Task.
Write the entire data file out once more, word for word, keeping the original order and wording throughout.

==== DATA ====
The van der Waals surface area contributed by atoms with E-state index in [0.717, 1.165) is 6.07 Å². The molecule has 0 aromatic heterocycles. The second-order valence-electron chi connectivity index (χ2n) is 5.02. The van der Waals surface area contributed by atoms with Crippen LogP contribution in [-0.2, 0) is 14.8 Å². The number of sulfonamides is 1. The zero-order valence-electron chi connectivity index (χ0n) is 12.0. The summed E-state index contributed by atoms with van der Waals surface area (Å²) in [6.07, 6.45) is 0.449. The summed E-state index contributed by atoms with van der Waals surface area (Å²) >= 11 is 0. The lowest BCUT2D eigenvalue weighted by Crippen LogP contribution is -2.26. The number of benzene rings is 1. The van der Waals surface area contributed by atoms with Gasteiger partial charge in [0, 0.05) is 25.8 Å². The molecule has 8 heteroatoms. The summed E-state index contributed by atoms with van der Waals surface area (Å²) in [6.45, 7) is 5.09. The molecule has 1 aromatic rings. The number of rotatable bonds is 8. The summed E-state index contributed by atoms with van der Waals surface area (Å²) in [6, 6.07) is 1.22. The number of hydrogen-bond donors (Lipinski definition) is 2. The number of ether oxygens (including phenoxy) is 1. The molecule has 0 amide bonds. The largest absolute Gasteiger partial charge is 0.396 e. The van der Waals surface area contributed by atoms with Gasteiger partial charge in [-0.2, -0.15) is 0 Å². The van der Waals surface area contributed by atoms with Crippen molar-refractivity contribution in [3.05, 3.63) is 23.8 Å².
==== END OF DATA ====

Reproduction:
The van der Waals surface area contributed by atoms with E-state index in [0.717, 1.165) is 6.07 Å². The molecule has 0 aromatic heterocycles. The second-order valence-electron chi connectivity index (χ2n) is 5.02. The van der Waals surface area contributed by atoms with Crippen LogP contribution in [-0.2, 0) is 14.8 Å². The number of sulfonamides is 1. The zero-order valence-electron chi connectivity index (χ0n) is 12.0. The summed E-state index contributed by atoms with van der Waals surface area (Å²) in [6.07, 6.45) is 0.449. The summed E-state index contributed by atoms with van der Waals surface area (Å²) >= 11 is 0. The lowest BCUT2D eigenvalue weighted by Crippen LogP contribution is -2.26. The number of benzene rings is 1. The van der Waals surface area contributed by atoms with Gasteiger partial charge in [0, 0.05) is 25.8 Å². The molecule has 8 heteroatoms. The summed E-state index contributed by atoms with van der Waals surface area (Å²) in [6.45, 7) is 5.09. The molecule has 1 aromatic rings. The number of rotatable bonds is 8. The summed E-state index contributed by atoms with van der Waals surface area (Å²) in [6, 6.07) is 1.22. The number of hydrogen-bond donors (Lipinski definition) is 2. The number of ether oxygens (including phenoxy) is 1. The molecule has 0 amide bonds. The largest absolute Gasteiger partial charge is 0.396 e. The van der Waals surface area contributed by atoms with Gasteiger partial charge in [-0.2, -0.15) is 0 Å². The van der Waals surface area contributed by atoms with Crippen molar-refractivity contribution in [3.05, 3.63) is 23.8 Å².